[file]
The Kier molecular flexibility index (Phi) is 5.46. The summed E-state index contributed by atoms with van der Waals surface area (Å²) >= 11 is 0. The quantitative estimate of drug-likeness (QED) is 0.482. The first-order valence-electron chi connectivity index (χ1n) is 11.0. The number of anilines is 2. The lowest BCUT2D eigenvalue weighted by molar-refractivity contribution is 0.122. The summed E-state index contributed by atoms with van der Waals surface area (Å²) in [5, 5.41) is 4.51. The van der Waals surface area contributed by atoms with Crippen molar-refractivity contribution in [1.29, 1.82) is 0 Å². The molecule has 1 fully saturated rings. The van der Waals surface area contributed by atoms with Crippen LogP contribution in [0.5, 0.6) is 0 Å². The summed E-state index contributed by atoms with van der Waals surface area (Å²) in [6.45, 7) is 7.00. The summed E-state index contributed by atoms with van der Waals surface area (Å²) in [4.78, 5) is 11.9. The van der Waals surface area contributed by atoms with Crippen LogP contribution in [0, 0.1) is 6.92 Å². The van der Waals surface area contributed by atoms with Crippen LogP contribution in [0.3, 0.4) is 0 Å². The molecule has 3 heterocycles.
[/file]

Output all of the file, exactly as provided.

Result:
The Kier molecular flexibility index (Phi) is 5.46. The summed E-state index contributed by atoms with van der Waals surface area (Å²) >= 11 is 0. The quantitative estimate of drug-likeness (QED) is 0.482. The first-order valence-electron chi connectivity index (χ1n) is 11.0. The number of anilines is 2. The lowest BCUT2D eigenvalue weighted by molar-refractivity contribution is 0.122. The summed E-state index contributed by atoms with van der Waals surface area (Å²) in [5, 5.41) is 4.51. The van der Waals surface area contributed by atoms with Crippen molar-refractivity contribution in [1.29, 1.82) is 0 Å². The molecule has 1 fully saturated rings. The van der Waals surface area contributed by atoms with Crippen LogP contribution in [0.5, 0.6) is 0 Å². The summed E-state index contributed by atoms with van der Waals surface area (Å²) in [6.45, 7) is 7.00. The summed E-state index contributed by atoms with van der Waals surface area (Å²) in [4.78, 5) is 11.9. The van der Waals surface area contributed by atoms with Crippen LogP contribution in [0, 0.1) is 6.92 Å². The van der Waals surface area contributed by atoms with Crippen LogP contribution in [0.3, 0.4) is 0 Å². The molecule has 3 heterocycles.